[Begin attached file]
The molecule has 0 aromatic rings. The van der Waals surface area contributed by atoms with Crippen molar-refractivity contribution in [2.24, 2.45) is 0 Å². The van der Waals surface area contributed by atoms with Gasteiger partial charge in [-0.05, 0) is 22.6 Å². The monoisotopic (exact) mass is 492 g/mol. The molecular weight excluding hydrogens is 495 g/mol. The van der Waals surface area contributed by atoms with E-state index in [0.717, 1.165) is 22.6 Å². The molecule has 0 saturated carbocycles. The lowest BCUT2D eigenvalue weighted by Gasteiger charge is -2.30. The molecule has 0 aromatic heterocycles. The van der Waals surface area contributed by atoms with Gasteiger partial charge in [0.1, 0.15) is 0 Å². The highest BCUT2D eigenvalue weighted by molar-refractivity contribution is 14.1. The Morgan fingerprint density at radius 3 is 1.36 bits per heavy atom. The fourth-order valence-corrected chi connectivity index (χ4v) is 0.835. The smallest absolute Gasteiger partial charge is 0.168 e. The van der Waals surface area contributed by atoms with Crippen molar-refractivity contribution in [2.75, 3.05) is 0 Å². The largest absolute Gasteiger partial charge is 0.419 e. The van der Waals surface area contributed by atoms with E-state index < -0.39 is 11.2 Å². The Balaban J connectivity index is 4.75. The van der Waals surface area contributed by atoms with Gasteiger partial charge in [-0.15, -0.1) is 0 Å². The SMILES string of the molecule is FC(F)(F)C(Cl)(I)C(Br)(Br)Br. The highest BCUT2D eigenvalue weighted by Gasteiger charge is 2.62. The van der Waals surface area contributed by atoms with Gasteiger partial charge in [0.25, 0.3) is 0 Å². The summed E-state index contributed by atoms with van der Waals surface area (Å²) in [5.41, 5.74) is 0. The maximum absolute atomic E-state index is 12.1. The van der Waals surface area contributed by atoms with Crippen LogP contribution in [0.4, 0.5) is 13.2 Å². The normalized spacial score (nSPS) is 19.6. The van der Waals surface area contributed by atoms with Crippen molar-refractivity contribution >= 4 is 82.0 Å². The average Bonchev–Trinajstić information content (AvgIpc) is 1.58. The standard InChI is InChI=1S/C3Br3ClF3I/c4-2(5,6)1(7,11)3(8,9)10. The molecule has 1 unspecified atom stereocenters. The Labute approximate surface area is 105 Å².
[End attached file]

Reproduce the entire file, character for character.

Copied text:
The molecule has 0 aromatic rings. The van der Waals surface area contributed by atoms with Crippen molar-refractivity contribution in [2.24, 2.45) is 0 Å². The van der Waals surface area contributed by atoms with Gasteiger partial charge in [-0.05, 0) is 22.6 Å². The monoisotopic (exact) mass is 492 g/mol. The molecular weight excluding hydrogens is 495 g/mol. The van der Waals surface area contributed by atoms with E-state index in [0.717, 1.165) is 22.6 Å². The molecule has 0 saturated carbocycles. The lowest BCUT2D eigenvalue weighted by Gasteiger charge is -2.30. The molecule has 0 aromatic heterocycles. The van der Waals surface area contributed by atoms with Gasteiger partial charge in [0.1, 0.15) is 0 Å². The highest BCUT2D eigenvalue weighted by molar-refractivity contribution is 14.1. The Morgan fingerprint density at radius 3 is 1.36 bits per heavy atom. The fourth-order valence-corrected chi connectivity index (χ4v) is 0.835. The smallest absolute Gasteiger partial charge is 0.168 e. The van der Waals surface area contributed by atoms with Crippen molar-refractivity contribution in [2.75, 3.05) is 0 Å². The largest absolute Gasteiger partial charge is 0.419 e. The van der Waals surface area contributed by atoms with E-state index < -0.39 is 11.2 Å². The Balaban J connectivity index is 4.75. The van der Waals surface area contributed by atoms with Gasteiger partial charge in [-0.15, -0.1) is 0 Å². The SMILES string of the molecule is FC(F)(F)C(Cl)(I)C(Br)(Br)Br. The highest BCUT2D eigenvalue weighted by Gasteiger charge is 2.62. The van der Waals surface area contributed by atoms with Gasteiger partial charge in [0.25, 0.3) is 0 Å². The summed E-state index contributed by atoms with van der Waals surface area (Å²) in [5.41, 5.74) is 0. The maximum absolute atomic E-state index is 12.1. The van der Waals surface area contributed by atoms with Crippen LogP contribution in [0.4, 0.5) is 13.2 Å². The normalized spacial score (nSPS) is 19.6. The van der Waals surface area contributed by atoms with Crippen molar-refractivity contribution >= 4 is 82.0 Å². The average Bonchev–Trinajstić information content (AvgIpc) is 1.58. The standard InChI is InChI=1S/C3Br3ClF3I/c4-2(5,6)1(7,11)3(8,9)10. The molecule has 1 unspecified atom stereocenters. The Labute approximate surface area is 105 Å².